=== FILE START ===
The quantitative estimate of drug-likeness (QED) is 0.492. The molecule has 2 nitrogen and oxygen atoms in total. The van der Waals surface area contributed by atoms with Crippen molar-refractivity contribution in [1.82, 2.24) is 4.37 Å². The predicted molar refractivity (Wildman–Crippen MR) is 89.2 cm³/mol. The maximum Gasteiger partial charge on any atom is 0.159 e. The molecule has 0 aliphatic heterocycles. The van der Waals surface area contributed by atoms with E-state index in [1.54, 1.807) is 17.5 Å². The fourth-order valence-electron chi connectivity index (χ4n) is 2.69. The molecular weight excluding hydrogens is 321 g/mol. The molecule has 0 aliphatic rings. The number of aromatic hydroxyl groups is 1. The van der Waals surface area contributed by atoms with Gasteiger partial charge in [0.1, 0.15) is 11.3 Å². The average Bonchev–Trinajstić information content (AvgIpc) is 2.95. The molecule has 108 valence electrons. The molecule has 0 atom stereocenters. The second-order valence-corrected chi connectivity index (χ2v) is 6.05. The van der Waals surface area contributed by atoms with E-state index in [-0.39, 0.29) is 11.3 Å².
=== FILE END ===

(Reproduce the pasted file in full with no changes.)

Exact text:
The quantitative estimate of drug-likeness (QED) is 0.492. The molecule has 2 nitrogen and oxygen atoms in total. The van der Waals surface area contributed by atoms with Crippen molar-refractivity contribution in [1.82, 2.24) is 4.37 Å². The predicted molar refractivity (Wildman–Crippen MR) is 89.2 cm³/mol. The maximum Gasteiger partial charge on any atom is 0.159 e. The molecule has 0 aliphatic heterocycles. The van der Waals surface area contributed by atoms with E-state index in [1.54, 1.807) is 17.5 Å². The fourth-order valence-electron chi connectivity index (χ4n) is 2.69. The molecular weight excluding hydrogens is 321 g/mol. The molecule has 0 aliphatic rings. The number of aromatic hydroxyl groups is 1. The van der Waals surface area contributed by atoms with Gasteiger partial charge in [0.1, 0.15) is 11.3 Å². The average Bonchev–Trinajstić information content (AvgIpc) is 2.95. The molecule has 108 valence electrons. The molecule has 0 atom stereocenters. The second-order valence-corrected chi connectivity index (χ2v) is 6.05. The van der Waals surface area contributed by atoms with E-state index in [-0.39, 0.29) is 11.3 Å².